Chief of stunts

 

Chief of stunts

 

Date: July 22, 2009
by: Heidi Kurpiela | A&E Editor

 
 

Craig Clarke is moving so fast his fellow stuntmen can’t keep him in their sights. Even in a bright-orange uniform, Clarke is a blur.

He’s stringing electrical cords, setting up construction cones and coordinating explosions with a weathered pyrotechnician famous for decades of Siesta Key fireworks displays.

He’s inspecting high-speed camera cars and ATVs and talking hand-to-hand combat with a guy about half his age.

“Safety is paramount,” he says. “There’s a lot of preplanning that goes on with stunts that people don’t realize. From the second we’re contracted, we’re planning the stunt. It’s a good thing I’m a multi-tasker.”

Clarke, a Sarasota native, is setting up for “High Octane,” a networking mixer and stunt exhibition sponsored by the Sarasota County Film & Entertainment Office. The event, which was held June 17, at the Sarasota Municipal Auditorium, attracted a cross-section of the community — from local filmmakers and theatergoers to curious sixth-graders and wannabe stuntmen.

Though it’s no Los Angeles, Sarasota’s film-and-television sector is surprisingly dynamic.

Clarke, 48, is married to his job, a reality that he says keeps him single and busy. A Gulf Gate resident, Clarke is out of town at least once a week working production gigs across the United States and Canada.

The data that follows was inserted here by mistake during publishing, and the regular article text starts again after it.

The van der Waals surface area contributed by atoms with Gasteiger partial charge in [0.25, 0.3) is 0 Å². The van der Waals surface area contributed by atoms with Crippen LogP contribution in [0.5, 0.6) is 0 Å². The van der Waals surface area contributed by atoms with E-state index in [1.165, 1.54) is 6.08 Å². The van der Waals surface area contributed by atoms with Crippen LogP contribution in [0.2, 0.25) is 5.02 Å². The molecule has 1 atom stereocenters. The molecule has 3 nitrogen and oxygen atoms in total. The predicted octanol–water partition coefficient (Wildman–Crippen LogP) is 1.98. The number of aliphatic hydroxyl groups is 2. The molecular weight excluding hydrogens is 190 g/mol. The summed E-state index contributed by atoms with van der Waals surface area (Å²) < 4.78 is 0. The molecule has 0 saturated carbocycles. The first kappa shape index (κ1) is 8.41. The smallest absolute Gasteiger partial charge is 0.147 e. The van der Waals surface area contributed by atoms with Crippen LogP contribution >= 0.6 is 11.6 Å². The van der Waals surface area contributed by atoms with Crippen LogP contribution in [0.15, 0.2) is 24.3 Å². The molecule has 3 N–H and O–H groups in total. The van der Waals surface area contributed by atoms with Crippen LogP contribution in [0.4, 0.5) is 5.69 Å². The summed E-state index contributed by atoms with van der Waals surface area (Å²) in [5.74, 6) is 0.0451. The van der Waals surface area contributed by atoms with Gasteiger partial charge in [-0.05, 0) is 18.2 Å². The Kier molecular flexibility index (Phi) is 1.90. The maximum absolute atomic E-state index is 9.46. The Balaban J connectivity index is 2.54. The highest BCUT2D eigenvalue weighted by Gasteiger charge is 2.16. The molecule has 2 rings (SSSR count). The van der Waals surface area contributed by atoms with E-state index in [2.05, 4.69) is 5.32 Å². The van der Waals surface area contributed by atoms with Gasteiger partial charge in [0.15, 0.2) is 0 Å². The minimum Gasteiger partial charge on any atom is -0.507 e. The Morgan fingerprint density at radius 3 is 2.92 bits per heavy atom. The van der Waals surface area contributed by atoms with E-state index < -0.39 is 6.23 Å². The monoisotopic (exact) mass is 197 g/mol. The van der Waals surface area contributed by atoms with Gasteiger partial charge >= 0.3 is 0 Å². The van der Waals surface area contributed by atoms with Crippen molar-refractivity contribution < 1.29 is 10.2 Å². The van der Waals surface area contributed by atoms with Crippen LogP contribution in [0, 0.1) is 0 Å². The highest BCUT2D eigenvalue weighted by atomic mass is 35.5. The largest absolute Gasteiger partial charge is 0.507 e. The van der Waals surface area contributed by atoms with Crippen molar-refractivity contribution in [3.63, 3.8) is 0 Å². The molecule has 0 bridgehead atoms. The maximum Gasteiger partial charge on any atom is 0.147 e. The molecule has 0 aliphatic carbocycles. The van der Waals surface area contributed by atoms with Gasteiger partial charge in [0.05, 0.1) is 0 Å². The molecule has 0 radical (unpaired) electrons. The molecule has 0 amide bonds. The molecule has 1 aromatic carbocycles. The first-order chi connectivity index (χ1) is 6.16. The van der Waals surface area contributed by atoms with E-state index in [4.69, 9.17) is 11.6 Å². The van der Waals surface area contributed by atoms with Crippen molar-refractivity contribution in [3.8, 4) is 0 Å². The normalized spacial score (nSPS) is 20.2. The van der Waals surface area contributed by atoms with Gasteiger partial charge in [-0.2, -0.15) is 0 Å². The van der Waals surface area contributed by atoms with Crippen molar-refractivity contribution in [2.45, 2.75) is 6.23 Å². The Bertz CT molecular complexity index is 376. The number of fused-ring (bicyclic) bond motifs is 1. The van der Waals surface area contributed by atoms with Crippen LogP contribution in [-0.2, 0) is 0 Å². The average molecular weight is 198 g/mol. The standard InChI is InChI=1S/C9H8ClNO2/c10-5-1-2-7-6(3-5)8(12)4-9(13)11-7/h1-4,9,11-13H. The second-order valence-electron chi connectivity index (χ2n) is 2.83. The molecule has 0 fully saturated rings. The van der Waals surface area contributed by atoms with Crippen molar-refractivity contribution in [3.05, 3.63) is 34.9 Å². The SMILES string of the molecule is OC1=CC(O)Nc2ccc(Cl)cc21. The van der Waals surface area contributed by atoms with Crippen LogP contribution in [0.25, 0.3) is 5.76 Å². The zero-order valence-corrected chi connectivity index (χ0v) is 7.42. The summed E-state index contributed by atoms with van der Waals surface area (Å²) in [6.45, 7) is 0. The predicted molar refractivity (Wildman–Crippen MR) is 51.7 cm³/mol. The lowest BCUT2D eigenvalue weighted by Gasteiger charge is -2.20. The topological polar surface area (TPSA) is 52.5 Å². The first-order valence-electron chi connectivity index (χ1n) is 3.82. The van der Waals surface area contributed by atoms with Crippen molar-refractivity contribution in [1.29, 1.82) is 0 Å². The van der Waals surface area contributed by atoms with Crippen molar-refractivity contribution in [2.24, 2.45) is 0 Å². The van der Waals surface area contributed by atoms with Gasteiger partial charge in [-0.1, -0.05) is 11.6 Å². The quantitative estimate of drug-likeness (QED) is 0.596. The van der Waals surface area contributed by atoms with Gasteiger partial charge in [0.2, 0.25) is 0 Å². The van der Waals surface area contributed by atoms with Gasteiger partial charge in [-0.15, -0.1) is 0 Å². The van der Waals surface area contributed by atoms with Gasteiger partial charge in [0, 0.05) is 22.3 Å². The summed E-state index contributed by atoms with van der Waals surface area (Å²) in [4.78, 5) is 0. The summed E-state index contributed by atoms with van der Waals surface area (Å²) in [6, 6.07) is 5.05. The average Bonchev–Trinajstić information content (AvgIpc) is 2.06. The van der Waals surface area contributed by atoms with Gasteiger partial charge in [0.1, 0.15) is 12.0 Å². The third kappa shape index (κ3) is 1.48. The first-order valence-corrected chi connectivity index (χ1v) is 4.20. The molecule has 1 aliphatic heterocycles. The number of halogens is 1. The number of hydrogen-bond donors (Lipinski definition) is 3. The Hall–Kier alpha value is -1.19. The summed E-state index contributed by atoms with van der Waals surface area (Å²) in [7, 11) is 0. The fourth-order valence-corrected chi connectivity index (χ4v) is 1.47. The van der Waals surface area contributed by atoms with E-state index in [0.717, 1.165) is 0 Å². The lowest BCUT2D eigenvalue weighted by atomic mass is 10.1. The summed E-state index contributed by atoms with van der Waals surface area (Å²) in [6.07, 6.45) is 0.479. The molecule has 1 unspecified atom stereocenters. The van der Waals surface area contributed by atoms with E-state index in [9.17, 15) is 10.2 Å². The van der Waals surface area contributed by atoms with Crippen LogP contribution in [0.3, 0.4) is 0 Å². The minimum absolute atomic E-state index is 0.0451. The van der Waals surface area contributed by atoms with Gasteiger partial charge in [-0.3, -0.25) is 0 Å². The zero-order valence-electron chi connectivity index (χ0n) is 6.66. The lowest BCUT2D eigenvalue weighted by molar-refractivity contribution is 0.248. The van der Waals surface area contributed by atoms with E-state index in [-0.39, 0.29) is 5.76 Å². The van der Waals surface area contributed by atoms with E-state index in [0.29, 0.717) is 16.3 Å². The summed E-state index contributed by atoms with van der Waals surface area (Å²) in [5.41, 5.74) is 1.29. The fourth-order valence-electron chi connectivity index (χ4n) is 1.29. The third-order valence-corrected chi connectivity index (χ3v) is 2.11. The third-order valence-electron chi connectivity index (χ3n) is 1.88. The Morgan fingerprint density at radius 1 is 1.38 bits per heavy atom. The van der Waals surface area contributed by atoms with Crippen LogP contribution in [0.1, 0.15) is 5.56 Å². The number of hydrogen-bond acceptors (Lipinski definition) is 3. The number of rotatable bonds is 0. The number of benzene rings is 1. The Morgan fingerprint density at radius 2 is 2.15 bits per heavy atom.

He has many titles, among them: fire-rescue safety chief for Extreme Stunt & Driving Team, in Winterhaven; president of Cameron Security Services; president of Clarke Camera Cars; and chief of Track Rescue Motorsports, a fire-rescue- and safety operation that tours motor-sporting events all over the country, which Clarke started in 1982.

For every title, he has a business card and corresponding e-mail address. When you work in the entertainment industry, you have to be accessible at all times. Film producers are fickle and production companies are busy, so when someone calls, Clarke answers on the first ring.

“Basically, I sleep with my phone,” Clarke says.

Clarke, a state-certified firefighter and emergency technician, has worked in film-and-theater production since he was a student tech director at Riverview High School.

He specializes in driving camera cars — custom high-speed vehicles mounted with video cameras and outfitted with generators, trailers, roll cages and computer monitors — which capture everything from leisurely driving scenes to high-speed car chases. Clarke started the company several years ago, after noticing the Florida motorsports industry lacked skilled camera-car drivers.

In 2001, he started driving for Hollywood stuntman Grady Bishop, whose film-and-television credits include, “2 Fast 2 Furious,” Miami Vice,” “America’s Most Wanted,” “Mad Men,” “Lincoln Heights” and “Talladega Nights.”

“Grady’s the one with the resume,” Clarke says.

Many of the sets Clarke has worked on are low-budget, independent films or commercials. And when he does land a high-profile assignment, he doesn’t spend a lot of time hobnobbing with the actors. In fact, Clarke’s most memorable celebrity meet-and-greets have happened at the Van Wezel Performing Arts Hall, where he has worked as a stage hand for years.

The consummate professional, Clarke would rather talk about stunts, not stars.

He recently shot a chase scene outside Winston-Salem, N.C., that required him to pull a 14-foot-wide trailer towing a taxicab through the Blue Ridge Mountains — in the dark.

“You have to be partially crazy to do this job,” he says laughing.

With only six inches of clearance on either side of the trailer, Clarke had all he could do to maneuver the truck. With each harrowing turn, his rig came nail-bitingly close to clipping street signs.

“And lucky,” adds the weathered pyrotechnician, waiting patiently in the background to discuss explosions with Clarke.

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